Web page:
The next-generation 2013 Mercedes-Benz S-Class is set to bring new safety technologies to the automotive world, just as its predecessors have done in the past.

With the implementation of Pre-Safe in the S-Class more than a decade ago, Mercedes-Benz introduced a collision avoidance technology that has since filtered down to the entire range. Next year the S-Class will take the technology to an entirely new level, with the next-generation model capable of 360-degree vision thanks to a complex series of 26 sensors and cameras which Mercedes calls “sensor fusion”.

“The intelligent assistance systems of the future will be able to analyse complex situations and recognise potential dangers out on the road with the aid of improved sensor systems even more accurately than today,” says Professor Dr Thomas Weber, member of the Daimler board of management responsible for group research and head of Mercedes-Benz cars development.

There are nine safety features which have been significantly improved for the W222-series Mercedes-Benz S-Class.

Distronic Plus with Steering Assist: The S-Class is getting closer and closer to complete autonomous driving, however Mercedes-Benz’s philosophy remains that the driver must always be in control. Nonetheless, with the new steering assist system in Distronic Plus, the S-Class can not only follow the car in front at the same speed, it can now keep in its own lane in the highway and adjust the steering input to remain in the middle of the lane. The system works from 0-200km/h. There are limitations to this, of course. It cannot turn sharply, however we tested the system in a simulator and it worked flawlessly on open roads.

Brake Assist System with Cross-Traffic Assist: With brake assist already helping many Mercedes-Benz vehicles limit the severity of an accident or avoid one altogether, the new S-Class will take this system one step further. The cross-traffic assist component can now see cars and pedestrians crossing the street from either side, which is ideal for when another vehicle runs a stop sign or red light. The S-Class will now warn the driver, tighten up the seat belts and provide braking assistance to avoid or reduce the severity of the accident.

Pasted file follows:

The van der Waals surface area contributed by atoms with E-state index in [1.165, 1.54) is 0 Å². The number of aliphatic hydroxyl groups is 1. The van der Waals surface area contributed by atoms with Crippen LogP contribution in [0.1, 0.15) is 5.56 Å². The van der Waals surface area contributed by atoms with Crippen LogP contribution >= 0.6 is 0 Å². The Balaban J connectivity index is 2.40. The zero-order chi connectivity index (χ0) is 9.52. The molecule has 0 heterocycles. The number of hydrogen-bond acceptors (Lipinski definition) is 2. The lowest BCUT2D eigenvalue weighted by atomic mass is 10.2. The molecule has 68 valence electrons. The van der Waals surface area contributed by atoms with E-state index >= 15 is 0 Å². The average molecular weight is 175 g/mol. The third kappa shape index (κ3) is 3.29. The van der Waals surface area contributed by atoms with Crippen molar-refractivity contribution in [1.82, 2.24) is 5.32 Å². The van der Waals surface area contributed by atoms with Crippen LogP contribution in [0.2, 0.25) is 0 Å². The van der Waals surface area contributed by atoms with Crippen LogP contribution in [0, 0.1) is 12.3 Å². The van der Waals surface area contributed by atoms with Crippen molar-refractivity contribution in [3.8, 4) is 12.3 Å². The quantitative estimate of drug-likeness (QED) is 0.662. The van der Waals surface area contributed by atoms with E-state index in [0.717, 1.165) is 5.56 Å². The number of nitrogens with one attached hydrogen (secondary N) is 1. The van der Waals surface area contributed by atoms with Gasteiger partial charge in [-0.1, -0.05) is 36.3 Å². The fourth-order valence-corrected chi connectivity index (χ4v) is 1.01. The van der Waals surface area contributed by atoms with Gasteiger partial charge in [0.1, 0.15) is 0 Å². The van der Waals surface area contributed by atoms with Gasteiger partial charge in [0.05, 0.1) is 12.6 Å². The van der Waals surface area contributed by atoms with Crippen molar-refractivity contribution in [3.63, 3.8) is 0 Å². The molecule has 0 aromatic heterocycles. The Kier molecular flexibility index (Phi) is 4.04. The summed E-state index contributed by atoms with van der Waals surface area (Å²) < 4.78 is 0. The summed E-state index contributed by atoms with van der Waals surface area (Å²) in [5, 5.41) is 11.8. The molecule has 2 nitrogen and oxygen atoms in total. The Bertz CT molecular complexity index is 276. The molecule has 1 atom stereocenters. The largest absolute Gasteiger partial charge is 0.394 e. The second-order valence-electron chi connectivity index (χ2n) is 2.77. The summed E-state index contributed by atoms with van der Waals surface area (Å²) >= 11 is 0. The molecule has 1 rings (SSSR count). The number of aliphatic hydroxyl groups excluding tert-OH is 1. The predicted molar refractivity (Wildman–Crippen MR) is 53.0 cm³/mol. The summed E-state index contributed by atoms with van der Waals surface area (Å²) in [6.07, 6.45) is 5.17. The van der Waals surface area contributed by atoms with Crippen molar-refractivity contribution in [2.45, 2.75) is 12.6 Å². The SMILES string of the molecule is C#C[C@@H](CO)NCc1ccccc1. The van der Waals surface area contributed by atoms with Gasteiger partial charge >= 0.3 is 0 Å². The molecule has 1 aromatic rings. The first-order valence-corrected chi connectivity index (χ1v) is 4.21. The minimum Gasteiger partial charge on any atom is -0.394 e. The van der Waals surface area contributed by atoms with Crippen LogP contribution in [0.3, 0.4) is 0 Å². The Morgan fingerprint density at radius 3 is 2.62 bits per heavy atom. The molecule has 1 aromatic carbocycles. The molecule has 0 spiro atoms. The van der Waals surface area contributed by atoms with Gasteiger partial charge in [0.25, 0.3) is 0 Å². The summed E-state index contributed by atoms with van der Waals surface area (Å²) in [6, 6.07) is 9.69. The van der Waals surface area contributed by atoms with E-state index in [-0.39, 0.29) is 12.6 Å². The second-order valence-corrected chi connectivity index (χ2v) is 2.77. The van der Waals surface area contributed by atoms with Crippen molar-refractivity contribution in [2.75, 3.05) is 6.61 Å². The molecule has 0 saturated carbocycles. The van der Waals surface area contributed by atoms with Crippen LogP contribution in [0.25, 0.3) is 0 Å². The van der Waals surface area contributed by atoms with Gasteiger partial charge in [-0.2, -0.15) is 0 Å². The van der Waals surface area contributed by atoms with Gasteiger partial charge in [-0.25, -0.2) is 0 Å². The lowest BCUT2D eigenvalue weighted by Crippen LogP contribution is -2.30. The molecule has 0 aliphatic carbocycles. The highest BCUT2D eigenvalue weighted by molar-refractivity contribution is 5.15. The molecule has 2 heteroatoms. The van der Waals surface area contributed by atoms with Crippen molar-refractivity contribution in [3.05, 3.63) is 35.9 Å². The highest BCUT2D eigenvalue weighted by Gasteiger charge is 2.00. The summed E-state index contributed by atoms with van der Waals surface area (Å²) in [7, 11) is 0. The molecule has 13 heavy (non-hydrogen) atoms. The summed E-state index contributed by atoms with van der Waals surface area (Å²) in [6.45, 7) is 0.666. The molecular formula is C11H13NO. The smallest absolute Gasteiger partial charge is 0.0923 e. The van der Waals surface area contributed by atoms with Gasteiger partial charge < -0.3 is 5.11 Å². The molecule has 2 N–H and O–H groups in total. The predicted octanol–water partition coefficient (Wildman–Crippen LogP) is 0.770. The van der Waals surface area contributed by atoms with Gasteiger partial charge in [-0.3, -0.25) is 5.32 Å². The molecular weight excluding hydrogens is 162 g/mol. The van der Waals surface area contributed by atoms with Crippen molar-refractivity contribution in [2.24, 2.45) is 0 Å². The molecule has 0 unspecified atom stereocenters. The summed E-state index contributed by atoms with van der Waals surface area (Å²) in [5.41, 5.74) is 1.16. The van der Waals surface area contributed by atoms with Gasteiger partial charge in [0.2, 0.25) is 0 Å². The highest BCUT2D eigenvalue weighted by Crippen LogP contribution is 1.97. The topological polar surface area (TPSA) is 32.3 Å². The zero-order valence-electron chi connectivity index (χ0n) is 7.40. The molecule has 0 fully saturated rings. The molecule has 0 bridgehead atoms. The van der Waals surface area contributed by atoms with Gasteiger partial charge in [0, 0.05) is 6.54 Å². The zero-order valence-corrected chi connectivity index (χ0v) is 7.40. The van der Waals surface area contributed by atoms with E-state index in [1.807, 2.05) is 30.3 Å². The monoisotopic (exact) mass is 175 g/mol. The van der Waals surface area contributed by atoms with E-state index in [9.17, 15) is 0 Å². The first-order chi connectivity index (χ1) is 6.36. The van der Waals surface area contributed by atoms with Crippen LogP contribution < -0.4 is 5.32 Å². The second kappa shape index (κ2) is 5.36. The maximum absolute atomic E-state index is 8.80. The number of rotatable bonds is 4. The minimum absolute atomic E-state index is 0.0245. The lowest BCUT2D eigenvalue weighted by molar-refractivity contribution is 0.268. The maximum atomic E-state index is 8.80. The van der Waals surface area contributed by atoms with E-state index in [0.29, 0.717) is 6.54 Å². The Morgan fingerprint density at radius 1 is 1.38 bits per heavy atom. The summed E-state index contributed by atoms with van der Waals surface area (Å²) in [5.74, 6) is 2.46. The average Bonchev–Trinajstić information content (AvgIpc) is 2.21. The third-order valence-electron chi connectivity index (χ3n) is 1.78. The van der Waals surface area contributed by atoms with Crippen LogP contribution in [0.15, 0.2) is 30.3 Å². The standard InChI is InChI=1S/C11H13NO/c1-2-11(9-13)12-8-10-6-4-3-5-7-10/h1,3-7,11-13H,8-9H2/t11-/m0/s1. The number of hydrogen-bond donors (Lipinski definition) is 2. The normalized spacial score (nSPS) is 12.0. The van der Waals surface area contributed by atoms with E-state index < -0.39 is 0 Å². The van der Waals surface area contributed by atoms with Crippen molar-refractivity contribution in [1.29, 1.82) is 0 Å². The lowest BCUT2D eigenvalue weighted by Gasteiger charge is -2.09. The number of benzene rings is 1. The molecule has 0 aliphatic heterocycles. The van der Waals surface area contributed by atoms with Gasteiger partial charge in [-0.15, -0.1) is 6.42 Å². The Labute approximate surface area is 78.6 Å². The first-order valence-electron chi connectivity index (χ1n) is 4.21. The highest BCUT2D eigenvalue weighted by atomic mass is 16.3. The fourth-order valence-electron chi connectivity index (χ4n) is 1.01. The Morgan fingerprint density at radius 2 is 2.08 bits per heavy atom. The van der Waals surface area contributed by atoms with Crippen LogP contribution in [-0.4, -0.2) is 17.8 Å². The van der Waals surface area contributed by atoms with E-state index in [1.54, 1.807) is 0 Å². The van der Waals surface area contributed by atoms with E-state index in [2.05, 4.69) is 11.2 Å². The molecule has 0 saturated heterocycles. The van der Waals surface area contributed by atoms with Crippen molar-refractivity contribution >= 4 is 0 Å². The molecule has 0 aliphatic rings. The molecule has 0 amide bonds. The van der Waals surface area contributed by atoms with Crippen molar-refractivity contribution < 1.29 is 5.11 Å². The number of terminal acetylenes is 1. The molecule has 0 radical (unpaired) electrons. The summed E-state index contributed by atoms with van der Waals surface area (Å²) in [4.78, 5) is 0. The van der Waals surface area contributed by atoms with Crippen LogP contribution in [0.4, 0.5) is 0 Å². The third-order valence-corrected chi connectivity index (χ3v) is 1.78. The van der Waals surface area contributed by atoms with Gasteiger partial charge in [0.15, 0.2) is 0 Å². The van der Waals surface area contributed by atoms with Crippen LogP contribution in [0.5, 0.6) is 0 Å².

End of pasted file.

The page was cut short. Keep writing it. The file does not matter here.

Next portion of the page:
Pre-Safe Brake: Now capable of pedestrian detection and capable of autonomous braking to avoid an accident when speeds are less than 50km/h.

Pre-Safe Plus: This system looks behind the car in the event of an imminent rear-ending. It flashes the rear hazard lights at a higher speed than normal to alert the incoming driver and, if an accident is imminent, applies full brake force to stop the S-Class from moving forward, while also activating all Pre-Safe occupant protection systems to minimise injury.

Pre-Safe Impulse: In an interesting way to avoid serious injury, the Mercedes-Benz S-Class can now pull the driver and front passenger away from the direction of travel well before the accident has caused vehicle deceleration. It’s a simple approach that may significantly reduce the severity of injuries in a frontal accident.

Active Lane Keeping Assist: As before, Mercedes-Benz vehicles are capable detecting unwanted lane departure and both warn the driver and apply brakes via the stability control system to bring the car back in the intended direction. The new system takes this further by using actual steering force and is also able to detect incoming cars in the adjacent lane.

Adaptive High-beam Assist Plus: Many high-end vehicles on the road now have high-beam assist – a system that turns off the high-beams when an incoming car is detected. With High-beam Assist Plus, Mercedes-Benz’s light engineers have found a way to keep the high-beams on but mask out the incoming vehicles so they are not blinded by the light. In a demonstration to showcase this technology, we were amazed as to how the headlights simply carved out the light accordingly, so the entire road would light up except the section where the oncoming car was approaching to avoid dazzling the driver.

Night-view Assist Plus: Yet another feature that has been made possible by the S-Class’s amazing headlight technology, the night-view system can not only detect animals and pedestrians using its infrared systems, it can now clearly show the driver the location of the object in the dash and then using its headlight, actually spotlight the object on the road four times to warn the object of the car and to mark its location on the road.